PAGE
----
Author Topic: Funeral  (Read 595 times)


  • Guest
« on: August 10, 2016, 03:44:49 PM »
As I was pulling out of the office parking lot today, I noticed a funeral procession. All I could do was breakdown. Today is the day we buried Clint 2 months ago. All I could picture was his procession and seeing motorist stopped on the side of the road. I remember sitting in the back of the car alone as we drove behind the hearse and watching all of the cars and I noticed a man who was standing beside his motorcycle and I thought it was so respectful that day. People just don't do that anymore.
Our anniversary is this Saturday. A day that I actually wanted to celebrate and will now remember as sorrowful. I miss him so very much and it hurts so very much.


  • Administrator
  • Member
  • Posts: 313
  • From KY to AZ, USA AKA:MissingMarsha
Re: Funeral
« Reply #1 on: August 10, 2016, 04:05:27 PM »
It's very common for scenes like that to trigger us - especially in the earlier days. Some times, it seems like any little thing can put us back there - remembering that day. Or the day of death, or a special day we had that reduces us to tears thinking about what we have lost.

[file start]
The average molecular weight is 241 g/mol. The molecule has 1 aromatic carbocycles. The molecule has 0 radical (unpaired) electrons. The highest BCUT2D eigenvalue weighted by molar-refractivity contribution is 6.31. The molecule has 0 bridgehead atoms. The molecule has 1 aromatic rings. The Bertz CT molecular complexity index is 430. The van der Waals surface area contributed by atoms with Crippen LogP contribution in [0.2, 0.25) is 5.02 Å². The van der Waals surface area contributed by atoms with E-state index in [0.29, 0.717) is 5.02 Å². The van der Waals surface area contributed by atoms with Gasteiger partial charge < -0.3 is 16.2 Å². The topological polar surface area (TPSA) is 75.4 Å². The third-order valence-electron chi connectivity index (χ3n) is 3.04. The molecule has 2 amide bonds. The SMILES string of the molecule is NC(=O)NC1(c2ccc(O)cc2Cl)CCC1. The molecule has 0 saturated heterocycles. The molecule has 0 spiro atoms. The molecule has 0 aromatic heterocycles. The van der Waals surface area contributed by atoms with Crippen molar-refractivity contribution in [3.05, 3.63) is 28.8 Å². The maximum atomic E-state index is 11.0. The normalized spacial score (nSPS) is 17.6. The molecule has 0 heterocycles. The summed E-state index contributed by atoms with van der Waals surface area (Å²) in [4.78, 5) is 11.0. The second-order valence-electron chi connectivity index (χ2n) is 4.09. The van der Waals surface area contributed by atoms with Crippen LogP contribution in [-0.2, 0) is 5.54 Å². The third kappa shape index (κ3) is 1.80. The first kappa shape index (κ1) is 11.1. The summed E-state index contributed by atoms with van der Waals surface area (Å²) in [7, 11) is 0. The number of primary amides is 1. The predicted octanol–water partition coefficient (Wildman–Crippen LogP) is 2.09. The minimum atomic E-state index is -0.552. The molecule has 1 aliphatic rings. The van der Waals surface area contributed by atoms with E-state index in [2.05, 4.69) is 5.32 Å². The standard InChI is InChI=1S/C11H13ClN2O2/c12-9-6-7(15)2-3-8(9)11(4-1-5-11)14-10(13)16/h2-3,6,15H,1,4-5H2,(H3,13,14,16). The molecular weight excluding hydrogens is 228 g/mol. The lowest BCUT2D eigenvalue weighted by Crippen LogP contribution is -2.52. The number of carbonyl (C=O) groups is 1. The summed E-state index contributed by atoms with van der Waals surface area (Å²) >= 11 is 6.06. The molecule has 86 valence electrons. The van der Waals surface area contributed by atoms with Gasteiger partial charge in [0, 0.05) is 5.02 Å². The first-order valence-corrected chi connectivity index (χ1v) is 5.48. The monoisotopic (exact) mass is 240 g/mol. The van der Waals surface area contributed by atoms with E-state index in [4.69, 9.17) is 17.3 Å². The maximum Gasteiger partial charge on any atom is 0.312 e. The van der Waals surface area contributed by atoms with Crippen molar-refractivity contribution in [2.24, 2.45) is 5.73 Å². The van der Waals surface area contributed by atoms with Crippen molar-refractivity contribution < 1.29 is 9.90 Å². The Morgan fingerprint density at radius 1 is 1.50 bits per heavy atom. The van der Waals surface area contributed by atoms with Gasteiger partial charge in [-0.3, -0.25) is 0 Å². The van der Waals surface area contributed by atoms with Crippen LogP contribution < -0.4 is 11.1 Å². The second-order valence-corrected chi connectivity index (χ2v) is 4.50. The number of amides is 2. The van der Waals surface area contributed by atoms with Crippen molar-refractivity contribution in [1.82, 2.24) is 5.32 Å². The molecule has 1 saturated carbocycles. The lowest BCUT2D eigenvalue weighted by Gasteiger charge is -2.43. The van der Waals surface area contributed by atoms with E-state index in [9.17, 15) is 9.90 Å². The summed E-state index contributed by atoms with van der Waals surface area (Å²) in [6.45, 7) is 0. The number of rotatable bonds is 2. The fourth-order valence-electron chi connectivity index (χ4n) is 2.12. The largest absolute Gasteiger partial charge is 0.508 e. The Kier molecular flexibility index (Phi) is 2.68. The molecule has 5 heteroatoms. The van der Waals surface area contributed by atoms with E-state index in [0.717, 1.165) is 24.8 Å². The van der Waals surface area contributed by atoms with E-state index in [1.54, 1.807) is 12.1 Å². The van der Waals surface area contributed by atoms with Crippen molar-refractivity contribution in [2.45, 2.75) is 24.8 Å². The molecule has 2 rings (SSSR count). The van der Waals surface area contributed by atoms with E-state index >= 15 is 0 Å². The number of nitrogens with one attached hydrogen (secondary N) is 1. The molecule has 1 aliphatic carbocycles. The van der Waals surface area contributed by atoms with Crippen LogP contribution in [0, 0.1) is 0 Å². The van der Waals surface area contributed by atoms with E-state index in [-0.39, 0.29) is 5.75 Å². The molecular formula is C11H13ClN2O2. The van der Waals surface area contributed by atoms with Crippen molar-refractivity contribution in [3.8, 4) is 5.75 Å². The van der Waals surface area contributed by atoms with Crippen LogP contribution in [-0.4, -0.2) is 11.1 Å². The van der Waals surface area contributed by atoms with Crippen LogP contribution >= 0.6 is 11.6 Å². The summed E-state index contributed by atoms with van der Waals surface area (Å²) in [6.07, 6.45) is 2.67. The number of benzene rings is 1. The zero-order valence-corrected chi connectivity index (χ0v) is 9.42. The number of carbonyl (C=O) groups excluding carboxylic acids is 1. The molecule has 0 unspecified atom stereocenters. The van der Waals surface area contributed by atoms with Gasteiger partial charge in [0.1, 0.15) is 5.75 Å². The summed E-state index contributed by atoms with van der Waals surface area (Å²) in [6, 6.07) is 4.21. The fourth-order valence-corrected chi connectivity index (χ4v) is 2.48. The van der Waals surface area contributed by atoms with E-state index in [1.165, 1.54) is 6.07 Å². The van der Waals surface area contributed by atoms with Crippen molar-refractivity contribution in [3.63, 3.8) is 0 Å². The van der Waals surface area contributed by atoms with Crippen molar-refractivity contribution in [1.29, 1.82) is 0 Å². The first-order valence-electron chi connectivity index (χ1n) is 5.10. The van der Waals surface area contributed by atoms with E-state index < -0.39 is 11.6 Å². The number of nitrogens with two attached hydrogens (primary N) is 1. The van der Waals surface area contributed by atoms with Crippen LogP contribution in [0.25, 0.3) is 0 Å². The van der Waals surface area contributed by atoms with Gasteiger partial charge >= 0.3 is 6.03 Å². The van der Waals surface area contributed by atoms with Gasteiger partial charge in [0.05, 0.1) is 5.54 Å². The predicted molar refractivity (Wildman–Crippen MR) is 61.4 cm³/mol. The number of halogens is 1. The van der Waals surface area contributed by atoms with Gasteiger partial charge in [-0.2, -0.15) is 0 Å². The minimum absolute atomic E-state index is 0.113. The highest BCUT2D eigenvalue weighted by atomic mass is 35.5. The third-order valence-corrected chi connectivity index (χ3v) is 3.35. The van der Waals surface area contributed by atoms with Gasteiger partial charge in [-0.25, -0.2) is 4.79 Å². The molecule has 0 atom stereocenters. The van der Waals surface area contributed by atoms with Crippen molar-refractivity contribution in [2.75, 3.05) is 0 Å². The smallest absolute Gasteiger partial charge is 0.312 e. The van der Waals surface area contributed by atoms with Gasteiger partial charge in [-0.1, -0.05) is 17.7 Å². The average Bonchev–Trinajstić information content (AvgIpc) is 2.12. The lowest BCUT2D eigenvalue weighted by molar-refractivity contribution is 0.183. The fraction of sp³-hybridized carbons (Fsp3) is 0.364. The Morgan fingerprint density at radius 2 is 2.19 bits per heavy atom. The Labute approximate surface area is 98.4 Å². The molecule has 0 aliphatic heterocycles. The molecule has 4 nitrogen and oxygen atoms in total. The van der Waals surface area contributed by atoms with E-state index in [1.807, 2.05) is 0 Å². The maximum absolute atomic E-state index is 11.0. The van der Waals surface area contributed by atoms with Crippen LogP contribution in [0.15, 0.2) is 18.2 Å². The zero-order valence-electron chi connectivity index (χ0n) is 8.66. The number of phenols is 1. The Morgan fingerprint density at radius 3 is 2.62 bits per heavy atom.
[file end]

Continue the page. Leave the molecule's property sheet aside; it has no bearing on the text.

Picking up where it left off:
Time doesn't heal all wounds but it sure makes them hurt less, I think. I've found that as more days get between me and the day that I lost my wife, the hurt and pain are fading away and making more room for the happy memories.

I am just a little over 2 years out now (7/08/2014) and actually went on a job interview yesterday at a mortuary/cemetery. I can honestly say I felt no trepidation, and just though of what a beautiful place it is for a family to remember their love one. I know it's not the same for everyone....

And yes, that was such a respectful gesture for that gentleman to dismount his motorcycle and stand. As a society, it seems folks just want to pay respects via social media ("thoughts and prayers") and then move on to the next thing in a busy life. For those of us stuck in the hell of losing a spouse or fiance or over, it's a real all-encompassing dark cloud that is slow to dissipate and never fully clears.

Hang in there. The hurt never leaves, but it does change. And more importantly, we learn how to live with it.

Marsha 1975-2014

"Love is the province of the brave"